Success in Southeast Asia requires functioning networks.
In the first part of our newsletter “ASEAN: SALES STRUCTURE AND MANAGEMENT – Successful sales structuring in the world’s biggest growth market, Southeast Asia” we described how important it is for Western companies to have their own staff on the ground in the relevant country on a permanent basis, that in the ASEAN countries a holistic approach is the basis for successful operations, and that local dealers and distributors should be chosen with the greatest of care. In the second part we will explain, among other things, why local sales staff have to be integrated skilfully and provided with organised support from company headquarters.
1. The joint venture – “Be careful who you trust!”
Such joint ventures are established primarily with a view to ensuring influence and control, and to operate on the market directly and close to the customer. Frequently elaborate contracts are concluded and an attempt is made to ensure either majority voting rights or at least a major say in what happens – but this is normally as far as it goes.
Under certain circumstances the company’s CEO shows up every few years, the controlling department makes an annual check on the perhaps skillfully doctored balance sheet, and in the meantime the local partner gets rich. At this stage the consultant’s discretion prevents us from listing the real cases in which clever local managers or shareholding partners have lined their own pockets, while fobbing off their Western partners with the “usual five percent” profit. The real earnings go into the partner’s bank account.
The popular repertoire includes the leasing of real estate at inflated prices from the partner’s relatives or close friends, as well as the undermining of margins by sales at highly favourable prices to so-called “customers”, who actually sell as “related intermediaries” at a markup of 30 per cent and more. The “customer” of course shares this markup with the local joint venture partner.
At the annual audit the auditor is then surprised by the fact that the joint-venture is selling with very low margins, but hardly gaining any market share in spite of this. At worst the auditor even says with a clear conscience that the ailing subsidiary needs to be granted better prices in order to boost local sales.
Often no questions are asked about why the partner in this supposedly low-yielding company – with the modest salary he voluntarily allows himself – lives in a luxurious house, drives an expensive car and eats at all the best restaurants.
Such cases are not an unpalatable exception. And when it occasionally comes to a real check, we’ve heard of scenarios where the local accountant suddenly no longer understands English, or accounting documents have inexplicably disappeared. It has been reported to us, for example, that the bookkeeper had given notice and taken the account books with her, that no balance sheet had been drawn up for years, and other examples of “Asian fairytales”.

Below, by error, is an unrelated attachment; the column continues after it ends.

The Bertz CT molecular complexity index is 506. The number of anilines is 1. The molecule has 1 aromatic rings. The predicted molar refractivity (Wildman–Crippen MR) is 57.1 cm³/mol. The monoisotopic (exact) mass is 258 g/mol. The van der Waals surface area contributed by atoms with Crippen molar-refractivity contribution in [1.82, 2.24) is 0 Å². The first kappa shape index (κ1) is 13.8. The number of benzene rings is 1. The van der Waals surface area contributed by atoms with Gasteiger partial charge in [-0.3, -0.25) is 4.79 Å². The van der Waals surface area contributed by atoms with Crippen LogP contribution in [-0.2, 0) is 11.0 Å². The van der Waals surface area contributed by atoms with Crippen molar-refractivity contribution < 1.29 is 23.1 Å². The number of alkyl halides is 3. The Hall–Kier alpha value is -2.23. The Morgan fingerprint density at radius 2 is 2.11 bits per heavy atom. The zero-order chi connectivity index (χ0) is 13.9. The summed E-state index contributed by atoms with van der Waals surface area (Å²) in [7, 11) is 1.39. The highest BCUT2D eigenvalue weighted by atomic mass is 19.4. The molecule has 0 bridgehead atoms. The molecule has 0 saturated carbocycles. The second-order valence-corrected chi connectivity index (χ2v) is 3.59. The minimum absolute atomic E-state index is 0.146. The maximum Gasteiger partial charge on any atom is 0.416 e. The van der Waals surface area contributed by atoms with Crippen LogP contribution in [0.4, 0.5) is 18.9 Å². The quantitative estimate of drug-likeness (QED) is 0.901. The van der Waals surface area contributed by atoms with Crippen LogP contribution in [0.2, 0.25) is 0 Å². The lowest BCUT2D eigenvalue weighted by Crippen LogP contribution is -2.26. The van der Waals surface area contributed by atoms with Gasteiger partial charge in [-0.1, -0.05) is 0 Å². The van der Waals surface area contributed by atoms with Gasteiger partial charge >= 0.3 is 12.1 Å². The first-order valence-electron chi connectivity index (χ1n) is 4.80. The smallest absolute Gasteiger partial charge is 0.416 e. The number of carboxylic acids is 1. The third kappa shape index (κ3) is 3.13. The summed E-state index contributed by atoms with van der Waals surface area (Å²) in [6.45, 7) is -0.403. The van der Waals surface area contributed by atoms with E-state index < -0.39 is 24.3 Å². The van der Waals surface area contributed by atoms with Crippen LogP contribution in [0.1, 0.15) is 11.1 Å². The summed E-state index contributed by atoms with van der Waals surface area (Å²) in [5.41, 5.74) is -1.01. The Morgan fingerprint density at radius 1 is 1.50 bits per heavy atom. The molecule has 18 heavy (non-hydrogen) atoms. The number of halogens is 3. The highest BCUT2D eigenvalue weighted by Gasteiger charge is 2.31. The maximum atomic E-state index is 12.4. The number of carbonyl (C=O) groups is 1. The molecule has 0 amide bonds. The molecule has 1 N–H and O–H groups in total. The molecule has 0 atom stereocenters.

Not infrequently small or large production facilities operated by the joint venture are even used in order to manufacture products that are then sold by the disloyal partner for his own account. These partners don’t have a guilty conscience. After all, they’re the ones who do all the work, while the foolish investors in Europe are only interested in appearing once a year and sharing the fruits of their labour.
Two solutions are available in such cases.
If it isn’t too late the parent company also needs its own representative within the joint-venture company on a permanent basis, either as the commercial manager or at least in the role of an independent controller.
However, this person should not be head of sales, for reasons which will be explained below.
If the situation over the years has been a negative one, then local consultation is the only solution. Auditors from headquarters may be financial experts, but with their inadequate knowledge of the language and business culture they won’t be able to deal with the local wiles and tricks.
It must, by the way, be taken into account that many cases are not simply based on a lack of good faith. On the contrary, the negative development may be due to a simple lack of commercial skills, combined with lack of support from the parent company.
The feeling that the Western partners aren’t interested and the whole business rests on one’s own shoulders anyway can turn even well-intentioned characters into dishonest joint-venture partners.
Good consultants will therefore also assist the partner in building up successful structures and help or her him generate greater understanding of the local market within the parent company.
For 25 years Dr. Gunter Denk, the author, was the successful manager of a medium-sized company in Europe with a number of sales organisations right around the world. He understands the mechanisms of sales organizations both internally and with foreign subsidiaries or partners. In 1997 he became the sales and marketing manager of a listed group in China, into which he had integrated his own company. Since 2004 he has headed SANET ASEAN Advisors, a consulting group focusing on the most important economies of Southeast Asia.
2. Nothing will succeed without local sales staff
“Thais only buy from other Thais” is a popular saying in Thailand, but in practice it could apply to any other country. In this respect it must be understood that the ASEAN countries have very different Buddhist, Islamic, Christian and Chinese roots. Politically their systems range from kingdoms via sultanates, military governments and states which are gradually opening up right across to Laos as the last communist country apart from Cuba.